Register Forgot login?

© 2002-2019
Encyclopaedia Metallum

Best viewed
without Internet Explorer,
in 1280 x 960 resolution
or higher.

Privacy Policy

Rush Embraces the 80's - 93%

Metalich, June 10th, 2007

Rush returns with Signals, and launches another series of releases that will culminate after three additional albums in their third live recording Show of Hands. The first era of releases were marked by the bands drive to perform, while the second era was dominated by writing, both lyrically and musically. This new era will be dominated by the band becoming composers, with larger productions dominating their albums. On a musical level and notable for many fans was the complete change in sound – The presence of keyboards signals that the band has embraced the 80’s new wave. Further, subtle changes have taken place; epic or exotic arrangements are replaced by shorter pieces infused with larger productions.

The sound slams home, requiring mental rearrangement of what Rush is, for while the core of the band is still here, it is subtle in comparison to the changes. This is an album that, for the average metal loving listener, is designed to fail on several accounts: First, the keyboards take center stage, becoming an equal member of the band. Second, the lead guitar is mixed behind the keyboard. Lifeson’s guitar is there, but more subtle and background. The guitar solos are not as dominant to the other instruments, and even these have been replaced by keyboard solos at times. The end effect is a recipe for disaster, but despite these enigmas the compositions and performances pull through to create something that just plain works. In spite of the new wave influences, Rush wrestles the sound into something of their own that actually rocks well, surviving the test of replays due to its depth and underlying complexity (Something new wave suffered from).

Notable moments: “Subdivisions” is a driving masterpiece, and a good example of how keyboards should be used when envisioned as a full member of the band. “The Analog Kid” features Lifeson the best and with Lee flows nicely, at times sounding as if the duo were just flat out jamming. “The Weapon” continues were “Witch Hunt” left off (or will follow it) as part two of the Fear Trilogy, and is excellent with its explorations of how people, and societies, use fear against each other. “Losing It” is a great ballad, reflecting on the waning years of one’s life with a perspective on Hemmingway. Lifeson has some great guitar work with his solo. If you are going to write a ballad, this is the way to do it. Period. Finally, “Countdown” is designed full gear for commercial and video play, but I can’t help but like it. It’s an infectious song that musically and lyrically builds in symbolism and homage to the launch of a space shuttle. A bit cheesy? Yes, but also tasteful and well done. Sometimes it’s good to remember that music should be fun. Oh… And it also has a great keyboard solo for those that can appreciate it.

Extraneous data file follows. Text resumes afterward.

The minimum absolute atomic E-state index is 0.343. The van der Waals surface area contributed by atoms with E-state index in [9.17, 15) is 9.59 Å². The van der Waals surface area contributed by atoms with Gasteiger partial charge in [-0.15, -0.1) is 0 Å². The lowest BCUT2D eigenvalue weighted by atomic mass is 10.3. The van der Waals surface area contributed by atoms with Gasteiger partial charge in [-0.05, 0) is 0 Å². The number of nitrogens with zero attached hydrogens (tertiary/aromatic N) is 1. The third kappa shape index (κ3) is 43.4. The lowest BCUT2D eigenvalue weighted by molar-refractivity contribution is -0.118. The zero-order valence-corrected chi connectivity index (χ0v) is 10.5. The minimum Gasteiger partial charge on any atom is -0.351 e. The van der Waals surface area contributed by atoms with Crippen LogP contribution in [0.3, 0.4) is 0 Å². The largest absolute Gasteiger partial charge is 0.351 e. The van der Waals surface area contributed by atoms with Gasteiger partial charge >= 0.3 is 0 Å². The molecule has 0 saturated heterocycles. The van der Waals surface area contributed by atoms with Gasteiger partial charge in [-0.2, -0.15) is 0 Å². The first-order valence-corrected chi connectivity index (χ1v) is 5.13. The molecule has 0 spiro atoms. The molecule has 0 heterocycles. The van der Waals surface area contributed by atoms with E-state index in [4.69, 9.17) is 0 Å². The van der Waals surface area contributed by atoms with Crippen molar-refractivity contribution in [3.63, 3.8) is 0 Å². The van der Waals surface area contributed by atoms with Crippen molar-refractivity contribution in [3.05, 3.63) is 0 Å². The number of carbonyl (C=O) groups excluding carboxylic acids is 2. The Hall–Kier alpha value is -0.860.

Light, the sound rolls and lifts in a well blended whole; there is a depth to this album that once played and released is actually quite good. The band is still rocking, moving with a fluid grace, it soars with the kind of spirit only these veterans can produce or get away with on such a style change. Lee’s bass is still great and his solos work well, if anything his playing is more dominant herein. Peart’s percussion is complex, at times subtle, but still the dominating rhythm machine. While Lifeson’s leads are drowned out his solos are still great, his imprint is still working its magic as a multi-textured part of the whole. The arrangements are excellent, the group writing pieces of music that flow with grace, the production here melding the compositions into an artistic whole, sounds and textures ebbing and rising with a craftsman detail. Once you get by the keyboards and larger production, you see eight tracks that still move with their own integrity, all stories from the group’s vision; composed and performed into a creative whole that shines with a gleam, making you believe for once that digital engineering can realize a musician’s dream.